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Alternating Pilgrimages For Future Peace – OpEd

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Very few Jews realize that for more than 1.000 years, while the Ka’ba in Makka rebuilt by Prophets Abraham and Ishmael was polluted by idols, Jerusalem’s First and Second Temple–Bait ul Muqaddas/Beit HaMiqdash stood, and the Jewish festival of Hag Sukkot was celebrated as a Hajj, a pilgrimage festival. In Biblical times the Hebrew word Hag was pronounced Hajj. The word Hajj literally means ‘to set out for a place’.

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The Islamic Hajj lasts for five days and is immediately followed by the three day festival of Eid al-Adha. The Jewish Hag is seven days and is immediately followed by a one day festival called Shemeene Atzeret. So both are eight day celebrations with two parts: first a specific location celebration; and second a world wide celebration.

The Torah declares, “Celebrate Hajj Sukkot for seven days after you have harvested the produce of your threshing floor and your winepress. Be joyful at your festival—you, your sons and daughters, your male and female servants, the Levites, the foreigners, the fatherless and the widows who live in your towns. For seven days celebrate the festival to the Lord your God at the place the Lord will choose. For the Lord your God will bless you in all your harvest and in all the work of your hands, and your joy will be complete. Three times a year all your men must appear before the Lord your God at the place he will choose: at the Hajj of Matzah, the Hajj of Weeks, and the Hajj of Sukkot. (Torah Deuteronomy 16:13-16)

The Hajj of Sukkot was chosen by Prophet Solomon to dedicate the First Temple in Jerusalem. (1Kings 8; 2). Hajj Sukkot was so important during the centuries when Solomon’s Temple stood that it was often called simply “the Hajj” (1 Kings 8:3; 8:65; 12:62; 2 Chronicles 5:3; 7:8) perhaps because of the very large numbers of Jews who came up to the Temple in Jerusalem,

In Islamic tradition the holy site of the Kâ’bah was consecrated in the pre-historic days of Adam. The site of Prophet Solomon’s Temple was consecrated 40 years later, which was thousands of years before Prophet David would locate and acquire the site where his son Prophet Solomon would build the Jerusalem Temple.

Abu Dharr narrated: I said, “O Allah’s Apostle! Which mosque was first built on the surface of the earth?” He said, “Al-Masjid-al-Haram (in Mecca).” I said, “Which was built next?” He replied “The mosque of Al-Aqsa (in Jerusalem).” I said, “What was the period between the two?” He said, “Forty years.” (Sahih al-Bukhari: Volume 4, Book 55, Hadith Number 585)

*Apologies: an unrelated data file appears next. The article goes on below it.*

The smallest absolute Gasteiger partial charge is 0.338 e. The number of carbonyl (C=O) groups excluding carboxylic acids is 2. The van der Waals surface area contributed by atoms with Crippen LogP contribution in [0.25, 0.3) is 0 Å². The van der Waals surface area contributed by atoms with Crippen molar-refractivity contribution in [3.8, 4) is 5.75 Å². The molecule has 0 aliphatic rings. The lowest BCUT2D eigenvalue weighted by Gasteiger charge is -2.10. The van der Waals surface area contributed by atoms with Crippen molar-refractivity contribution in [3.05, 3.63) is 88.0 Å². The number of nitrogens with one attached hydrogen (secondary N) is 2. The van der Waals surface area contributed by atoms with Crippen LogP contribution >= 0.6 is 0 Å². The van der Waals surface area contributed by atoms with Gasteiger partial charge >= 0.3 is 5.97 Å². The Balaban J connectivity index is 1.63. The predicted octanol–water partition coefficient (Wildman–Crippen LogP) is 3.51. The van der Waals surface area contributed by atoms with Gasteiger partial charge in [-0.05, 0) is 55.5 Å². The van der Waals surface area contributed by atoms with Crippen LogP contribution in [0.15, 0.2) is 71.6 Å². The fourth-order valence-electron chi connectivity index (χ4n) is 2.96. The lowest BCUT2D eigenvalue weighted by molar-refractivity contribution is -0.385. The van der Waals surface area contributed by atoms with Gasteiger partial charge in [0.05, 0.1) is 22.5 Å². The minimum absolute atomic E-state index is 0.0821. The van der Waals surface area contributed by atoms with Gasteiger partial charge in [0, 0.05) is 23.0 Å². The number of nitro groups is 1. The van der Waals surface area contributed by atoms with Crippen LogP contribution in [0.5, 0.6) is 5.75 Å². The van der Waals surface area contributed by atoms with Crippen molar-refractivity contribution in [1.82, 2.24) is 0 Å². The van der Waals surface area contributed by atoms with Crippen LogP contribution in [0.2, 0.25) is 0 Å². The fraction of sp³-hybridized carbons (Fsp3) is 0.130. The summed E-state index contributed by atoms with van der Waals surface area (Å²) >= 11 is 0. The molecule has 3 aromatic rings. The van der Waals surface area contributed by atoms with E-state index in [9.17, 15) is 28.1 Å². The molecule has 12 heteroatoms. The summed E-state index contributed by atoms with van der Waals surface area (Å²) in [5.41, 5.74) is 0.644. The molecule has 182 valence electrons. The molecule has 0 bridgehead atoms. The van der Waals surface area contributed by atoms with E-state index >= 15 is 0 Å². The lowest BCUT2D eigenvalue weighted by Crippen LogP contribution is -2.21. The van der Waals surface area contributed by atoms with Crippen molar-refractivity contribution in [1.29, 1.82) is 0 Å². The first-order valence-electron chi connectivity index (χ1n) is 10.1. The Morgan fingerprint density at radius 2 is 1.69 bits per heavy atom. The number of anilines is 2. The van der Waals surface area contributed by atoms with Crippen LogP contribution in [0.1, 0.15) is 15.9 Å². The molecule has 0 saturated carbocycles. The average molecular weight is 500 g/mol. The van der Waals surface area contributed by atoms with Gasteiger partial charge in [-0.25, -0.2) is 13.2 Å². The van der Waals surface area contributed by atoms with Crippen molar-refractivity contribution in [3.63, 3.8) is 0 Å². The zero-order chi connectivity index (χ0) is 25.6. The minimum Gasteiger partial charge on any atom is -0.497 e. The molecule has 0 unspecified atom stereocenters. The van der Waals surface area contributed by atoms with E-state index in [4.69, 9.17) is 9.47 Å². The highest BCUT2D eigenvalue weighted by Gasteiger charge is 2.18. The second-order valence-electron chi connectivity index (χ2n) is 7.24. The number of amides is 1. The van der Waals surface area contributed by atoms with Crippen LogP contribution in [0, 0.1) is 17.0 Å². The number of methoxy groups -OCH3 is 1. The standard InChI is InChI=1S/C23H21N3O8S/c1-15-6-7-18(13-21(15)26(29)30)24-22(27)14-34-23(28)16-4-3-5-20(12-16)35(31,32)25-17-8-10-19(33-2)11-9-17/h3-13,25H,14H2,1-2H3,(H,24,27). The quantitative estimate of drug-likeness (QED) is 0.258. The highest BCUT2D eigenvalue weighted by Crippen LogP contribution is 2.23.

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I use the English word ‘consecrate’ in regard to the site because the sense of ‘built’ isn’t found in the original Arabic hadith. ‘Built’ is a mis-translation of the word وُضِعَ: which has several meanings, such as stationed, situated or positioned, referring to location not to construction.

Thus, وُضِعَ doesn’t mean “built.” In fact, the present-day Kâ’bah is not a building constructed by Adam. That is not the point of Abu Dharr’s hadith! Rather, the Kâ’bah is located on the geographical site where Adam first consecrated a place of worship/prayer to the One God. Similarly, the site of Solomon’s Temple (in Jerusalem) was consecrated as a holy site long before Solomon was even born by the twofold offering of Abraham’s two sons.

Hajj (Pilgrimage) is a religious ritual practiced among the people of a cohesive religious community like Jews and Muslims. Pilgrimage to a shared sacred spot is an important factor in social cohesion, and social cohesion is an important factor in coping with challenges to survival. Both Islam and Judaism have texts which date our ancestry back to Adam, and the origins of modern humankind.

The following traditional tale, transmitted orally in both Arabic and Hebrew for many centuries and finally written down in several different versions in the 19th century, illustrates how two holy places like the Ka’bah and the Jerusalem Temple can be closely connected even though they are geographically separated by 765 miles. Some say this happened in the age of Adam or Noah, and others say only long before Prophet Abraham was born:

Two brothers who inherited a ‘valley to hilltop’ farm from their father divided the land in half so that each one could farm his own section. Over time, the older brother married and had four children, while the younger brother was still not married.

One year there was very little rain, and the crop was very meagre. This was at the beginning of a long-term drought that would turn the whole valley into an arid, treeless, desert where even grain did not grow, and all the springs dried up.